Yesterday, news broke that Hulman and Company, which owns the Indianapolis Motor Speedway, the NTT IndyCar Series and IMS Productions, sold their assets to Roger Penske’s newly-formed Penske Entertainment Group.
The announcement, which came in a press release in the morning followed by a press conference a few hours later, was a stunning move by the Hulman George family, which had owned the speedway since 1945.
In this episode of New Track Record Podcast, we recap the announcement and explore what Penkse’s purchase means for the future of the track, the IndyCar Series and the possibilities of future events. This includes an increased purse for the Indianapolis 500, higher payouts to full-time teams in the IndyCar Series, a much higher likelihood of the series attracting a third engine manufacturer and upping the odds for a NASCAR/IndyCar doubleheader. Penske also mentioned that he wanted to make the speedway an entertainment destination, and not just in terms of racing on the track. IMS has dabbled in non-racing events a few times, with the headliner being a Rolling Stones concert on July 4, 2015. Could this mean more concerts, a music festival or even a football game at the facility? Time will tell.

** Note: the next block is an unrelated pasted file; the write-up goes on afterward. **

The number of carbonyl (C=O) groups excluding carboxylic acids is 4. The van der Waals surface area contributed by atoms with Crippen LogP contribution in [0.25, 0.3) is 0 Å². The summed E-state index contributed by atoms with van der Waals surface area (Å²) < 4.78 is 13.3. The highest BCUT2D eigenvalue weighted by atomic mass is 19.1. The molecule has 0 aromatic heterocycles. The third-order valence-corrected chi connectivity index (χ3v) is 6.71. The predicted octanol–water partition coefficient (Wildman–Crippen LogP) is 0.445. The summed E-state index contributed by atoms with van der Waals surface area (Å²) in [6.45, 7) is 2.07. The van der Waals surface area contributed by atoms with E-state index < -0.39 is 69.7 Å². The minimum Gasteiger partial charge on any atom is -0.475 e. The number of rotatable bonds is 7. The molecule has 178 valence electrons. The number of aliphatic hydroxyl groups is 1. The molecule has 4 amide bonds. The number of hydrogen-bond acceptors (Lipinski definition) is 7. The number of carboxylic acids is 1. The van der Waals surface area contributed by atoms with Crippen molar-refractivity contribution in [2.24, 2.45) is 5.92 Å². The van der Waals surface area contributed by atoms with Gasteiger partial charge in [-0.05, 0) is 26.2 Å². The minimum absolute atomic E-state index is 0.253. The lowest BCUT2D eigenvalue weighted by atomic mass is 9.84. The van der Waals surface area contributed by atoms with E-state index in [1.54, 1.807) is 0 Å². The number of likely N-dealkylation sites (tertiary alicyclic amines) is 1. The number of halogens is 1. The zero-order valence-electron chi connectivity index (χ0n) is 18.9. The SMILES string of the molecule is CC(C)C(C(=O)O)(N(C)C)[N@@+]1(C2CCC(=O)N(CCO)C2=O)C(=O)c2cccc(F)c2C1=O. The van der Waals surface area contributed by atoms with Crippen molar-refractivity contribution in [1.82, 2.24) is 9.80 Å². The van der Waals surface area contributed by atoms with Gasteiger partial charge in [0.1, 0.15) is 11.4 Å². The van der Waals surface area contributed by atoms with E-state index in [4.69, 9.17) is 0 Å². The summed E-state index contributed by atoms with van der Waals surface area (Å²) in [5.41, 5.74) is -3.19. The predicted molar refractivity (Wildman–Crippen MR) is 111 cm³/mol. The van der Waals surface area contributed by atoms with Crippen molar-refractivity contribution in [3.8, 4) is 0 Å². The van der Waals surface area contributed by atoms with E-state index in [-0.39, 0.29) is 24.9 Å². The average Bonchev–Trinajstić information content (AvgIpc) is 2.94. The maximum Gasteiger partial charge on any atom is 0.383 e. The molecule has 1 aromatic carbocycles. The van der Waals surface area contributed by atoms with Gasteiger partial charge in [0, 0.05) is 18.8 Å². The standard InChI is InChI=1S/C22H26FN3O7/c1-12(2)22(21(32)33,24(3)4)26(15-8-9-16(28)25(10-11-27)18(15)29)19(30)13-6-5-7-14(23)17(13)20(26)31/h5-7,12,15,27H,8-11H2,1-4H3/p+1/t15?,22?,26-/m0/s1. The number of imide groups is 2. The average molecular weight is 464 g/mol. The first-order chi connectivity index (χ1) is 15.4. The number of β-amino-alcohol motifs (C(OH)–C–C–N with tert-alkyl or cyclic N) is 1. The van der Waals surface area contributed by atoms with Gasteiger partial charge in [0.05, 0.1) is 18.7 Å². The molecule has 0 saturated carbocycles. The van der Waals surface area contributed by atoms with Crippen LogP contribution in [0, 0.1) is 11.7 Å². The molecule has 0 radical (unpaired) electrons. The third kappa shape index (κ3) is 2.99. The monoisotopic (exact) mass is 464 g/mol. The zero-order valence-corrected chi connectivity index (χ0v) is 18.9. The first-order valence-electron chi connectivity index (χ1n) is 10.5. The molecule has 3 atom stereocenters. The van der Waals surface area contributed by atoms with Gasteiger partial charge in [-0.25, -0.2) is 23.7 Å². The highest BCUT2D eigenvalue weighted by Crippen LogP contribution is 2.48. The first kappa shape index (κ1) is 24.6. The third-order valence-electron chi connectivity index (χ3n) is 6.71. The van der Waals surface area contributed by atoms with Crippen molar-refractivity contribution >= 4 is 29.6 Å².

One thing is clear: we both agree that Penske gaining control of the track is a best-case scenario for IndyCar as a whole. Penske’s passion, resources and connections can only provide more opportunity to the sport that is finally gaining traction in recent years after slogging along for about 20 years since the Split in the mid 1990s between IMS and CART.
Yesterday’s announcement was one of, if not the biggest story in IndyCar history. And Penske’s investment of capital will provide IndyCar with its biggest opportunity for success since the sport’s heyday in the 1980s and 90s.